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Sheriff's Office withheld vital information

Re: Jail workers resigned amid investigation, July 27

Editor: "The policy of our paper is very simple _ merely to tell the truth." It is with this statement that the St. Petersburg Times has declared its mission to the public. With these same words ringing in my ears I place before you truth and facts not speculation and innuendos presented to your reporter and printed.

The Pasco Sheriff's Office states via spokesman Kevin Doll that an internal and external investigation involving myself and my husband "did not find enough evidence to prove or disprove allegations." The allegation was that I had forged a prescription. However, the facts are that the Sheriff's Office collected not one but two handwriting samples from me. The samples were sent to the Florida Department of Law Enforcement lab where they were analyzed by senior crime laboratory analyst Bruce Dekraker. Dekraker reported, and I quote directly from the Sheriff's Office's own files, "Analyst Dekraker advised he felt that there was no way Susan Schlotterlein was responsible for the document." I would think that was pretty clear-cut evidence to disprove an allegation of forgery.

The Sheriff's Office continues with its misrepresentation of the truth by stating that I "refused to answer questions" when in fact in a report written by their own Detective Christine Armstrong states that I agreed to speak with them if my attorney could be present. In this same report Armstrong states that I never returned to work at the Sheriff's Office and thus abandoned my position, when also among the Sheriff's Office documents is a copy of my resignation letter dated Oct. 10, 1998, a full week earlier.

Perhaps Lee Cannon is embarrassed to admit that when a single mother requested a schedule to allow her to care for her severely disabled daughter the request had been denied, even though the same courtesy had been afforded to other employees in the past. The Sheriff's Office omits the fact that my resignation came the day after its denial of my request, but its investigation started the day after I logged a complaint with the EEOC. Is it really any wonder that I requested to have an attorney present for all interviews?

In a last ditch effort to wring answers from innocent people, the Sheriff's Office turned its wrath to my now husband, Sgt. Timothy Hines. The Sheriff's Office states that he refused to cooperate with its investigation when it had two taped interviews, with a total of six tapes, and one unrecorded interview. The only thing Sgt. Hines refused to do was lie. Prior to his resignation dated Oct. 28, 1998, Sgt. Hines was told on tape that he was being demoted to deputy, transferred to the New Port Richey facility and placed on a midnight shift. A poor reward for an employee who had been with the agency for 10 years, eight in the capacity of sergeant. All 10 years with a flawless record.

Perhaps his resignation letter says it best for both of us. He wrote, "It has become increasingly evident that the agency I started my career with has indeed changed. I have seen a system I once respected deteriorate into a disorganized tangle of conflicting agendas. Hard work, loyalty and above all else integrity have become the exception rather than the rule. I cannot in good conscience continue to be employed by an agency that has shown by its actions and intent to be of poor character."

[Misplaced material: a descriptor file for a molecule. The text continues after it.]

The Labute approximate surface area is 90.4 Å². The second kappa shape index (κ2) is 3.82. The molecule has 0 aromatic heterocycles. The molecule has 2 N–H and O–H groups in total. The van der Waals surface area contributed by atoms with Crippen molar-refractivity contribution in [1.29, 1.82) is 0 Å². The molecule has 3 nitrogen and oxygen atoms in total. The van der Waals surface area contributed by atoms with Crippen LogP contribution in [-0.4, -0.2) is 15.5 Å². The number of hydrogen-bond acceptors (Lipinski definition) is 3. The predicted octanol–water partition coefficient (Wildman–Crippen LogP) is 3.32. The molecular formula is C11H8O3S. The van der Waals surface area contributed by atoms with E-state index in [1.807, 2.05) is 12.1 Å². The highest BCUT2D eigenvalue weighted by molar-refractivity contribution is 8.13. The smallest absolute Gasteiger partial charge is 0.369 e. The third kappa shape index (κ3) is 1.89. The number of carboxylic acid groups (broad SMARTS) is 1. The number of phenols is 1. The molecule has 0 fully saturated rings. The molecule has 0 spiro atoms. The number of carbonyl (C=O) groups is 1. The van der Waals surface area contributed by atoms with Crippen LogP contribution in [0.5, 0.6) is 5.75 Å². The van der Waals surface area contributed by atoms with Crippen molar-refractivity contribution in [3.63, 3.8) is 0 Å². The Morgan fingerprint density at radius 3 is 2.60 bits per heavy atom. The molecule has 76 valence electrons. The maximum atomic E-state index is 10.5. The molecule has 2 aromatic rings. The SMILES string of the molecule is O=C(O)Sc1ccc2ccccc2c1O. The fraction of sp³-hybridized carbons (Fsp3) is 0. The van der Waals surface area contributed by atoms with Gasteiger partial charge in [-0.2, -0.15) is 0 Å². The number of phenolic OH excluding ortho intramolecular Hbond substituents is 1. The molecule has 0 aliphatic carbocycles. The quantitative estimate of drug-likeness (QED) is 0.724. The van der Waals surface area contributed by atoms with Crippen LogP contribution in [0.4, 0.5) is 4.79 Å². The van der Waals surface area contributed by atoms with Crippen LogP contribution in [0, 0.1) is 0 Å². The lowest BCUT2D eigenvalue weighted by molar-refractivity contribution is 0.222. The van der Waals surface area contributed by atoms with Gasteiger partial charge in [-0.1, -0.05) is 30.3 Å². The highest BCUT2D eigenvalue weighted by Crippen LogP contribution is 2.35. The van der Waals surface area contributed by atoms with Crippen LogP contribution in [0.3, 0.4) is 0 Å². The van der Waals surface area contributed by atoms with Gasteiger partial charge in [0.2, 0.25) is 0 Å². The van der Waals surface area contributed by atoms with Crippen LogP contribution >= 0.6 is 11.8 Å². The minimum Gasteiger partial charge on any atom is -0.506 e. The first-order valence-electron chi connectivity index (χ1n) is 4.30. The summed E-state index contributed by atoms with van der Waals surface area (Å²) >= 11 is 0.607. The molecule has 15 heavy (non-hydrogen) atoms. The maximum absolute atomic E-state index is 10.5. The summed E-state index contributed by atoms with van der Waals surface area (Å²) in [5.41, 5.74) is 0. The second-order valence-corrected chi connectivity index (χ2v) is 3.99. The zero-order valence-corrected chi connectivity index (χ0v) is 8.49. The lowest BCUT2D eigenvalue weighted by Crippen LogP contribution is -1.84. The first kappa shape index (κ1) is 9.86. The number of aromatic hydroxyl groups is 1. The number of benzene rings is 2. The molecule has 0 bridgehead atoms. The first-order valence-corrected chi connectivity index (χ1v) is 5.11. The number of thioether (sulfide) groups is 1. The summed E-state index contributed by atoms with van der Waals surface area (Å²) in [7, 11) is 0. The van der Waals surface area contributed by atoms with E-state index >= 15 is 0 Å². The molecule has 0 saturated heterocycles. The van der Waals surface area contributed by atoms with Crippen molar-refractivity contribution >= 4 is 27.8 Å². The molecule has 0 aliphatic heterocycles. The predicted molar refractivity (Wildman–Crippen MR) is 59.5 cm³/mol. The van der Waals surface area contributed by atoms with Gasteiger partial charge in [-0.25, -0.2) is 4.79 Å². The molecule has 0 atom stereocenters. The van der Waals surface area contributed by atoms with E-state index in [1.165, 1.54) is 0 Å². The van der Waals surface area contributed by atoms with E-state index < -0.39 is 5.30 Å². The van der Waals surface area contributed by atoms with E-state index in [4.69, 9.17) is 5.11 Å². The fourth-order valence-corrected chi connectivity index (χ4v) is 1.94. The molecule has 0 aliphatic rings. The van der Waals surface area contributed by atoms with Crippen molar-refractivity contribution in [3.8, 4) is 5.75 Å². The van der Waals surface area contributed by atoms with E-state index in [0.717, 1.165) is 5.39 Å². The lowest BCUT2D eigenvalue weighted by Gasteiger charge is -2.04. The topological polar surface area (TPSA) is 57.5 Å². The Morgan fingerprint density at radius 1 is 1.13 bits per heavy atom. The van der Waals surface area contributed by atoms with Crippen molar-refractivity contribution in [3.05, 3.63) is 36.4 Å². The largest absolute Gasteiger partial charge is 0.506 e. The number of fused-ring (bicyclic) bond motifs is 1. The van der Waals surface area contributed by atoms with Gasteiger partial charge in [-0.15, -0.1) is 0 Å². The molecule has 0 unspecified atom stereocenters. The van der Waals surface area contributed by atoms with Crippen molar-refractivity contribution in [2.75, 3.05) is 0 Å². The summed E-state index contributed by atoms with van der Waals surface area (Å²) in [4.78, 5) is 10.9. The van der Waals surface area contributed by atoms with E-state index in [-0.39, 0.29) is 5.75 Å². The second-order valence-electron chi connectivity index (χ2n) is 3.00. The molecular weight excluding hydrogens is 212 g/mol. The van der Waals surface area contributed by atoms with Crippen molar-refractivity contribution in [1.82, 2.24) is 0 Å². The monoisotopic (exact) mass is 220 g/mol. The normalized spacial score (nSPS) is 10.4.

Sheriff Lee Cannon is constantly crying for more funds and stating that it's difficult to keep good employees.

Perhaps he should turn his attention to his "leaders" Maj. Ortiz, Capt. Troy and others as well as his crack detective squad and ask them why good, loyal employees are leaving at such an alarming rate.

Perhaps the next time Cannon has his hand out for more funds, the taxpayers of Pasco County will ask why the outrageous expense of a nine-month investigation was required when only one person was investigated and could have been cleared in a month at the most.

Susan Schlotterlein-Hines, Dade City

Kids are bored, and it's everyone's fault

Re: Don Addis cartoon, July 30

Editor: Inadvertently or intentionally, Mr. Addis has hit on one of the major reasons for the attitudes of kids in our geographical area at least. The cartoon depicts two boys sitting around with nothing to do and being bored.

In this area that is a major problem. There are no activity clubs or civic centers where kids can go to be involved. The residents of this community, being primarily retirees, seem to feel that it is not their place to pay a half-penny tax or any form ofmonetary supplement for improved activities or schools. This may be in part because their kids are grown and they no longer feel that they should be responsible.

The parents of the kids must share in the guilt for not spending time striving to get the politicians to promote better programs, as well as encouraging their children to be more self-motivated with the community. Kids who are involved in the community are productive members of the community.

Michael Knox, New Port Richey

Proposition being ignored by county

Editor: In last November's election, there was a proposition to grant homeowners ages 65 and older, with an income under $25,000 per year, an additional homestead exemption.

This was well received by the voters and passed by over 70 percent of us. The next action is required by individual county's commissioners to act upon it and approve it.

In a telephone conversation with Commission Chairman Ann Hildebrand, it became clear to me that the Pasco board would not be acting on this any time soon. Based on the proposed tax increase in the budget for Pasco County, it looks like it's on with the increases as usual.

Were we voters heard? Or, have we just dropped another feather into the well?

Thomas McDonald, Bayonet Point

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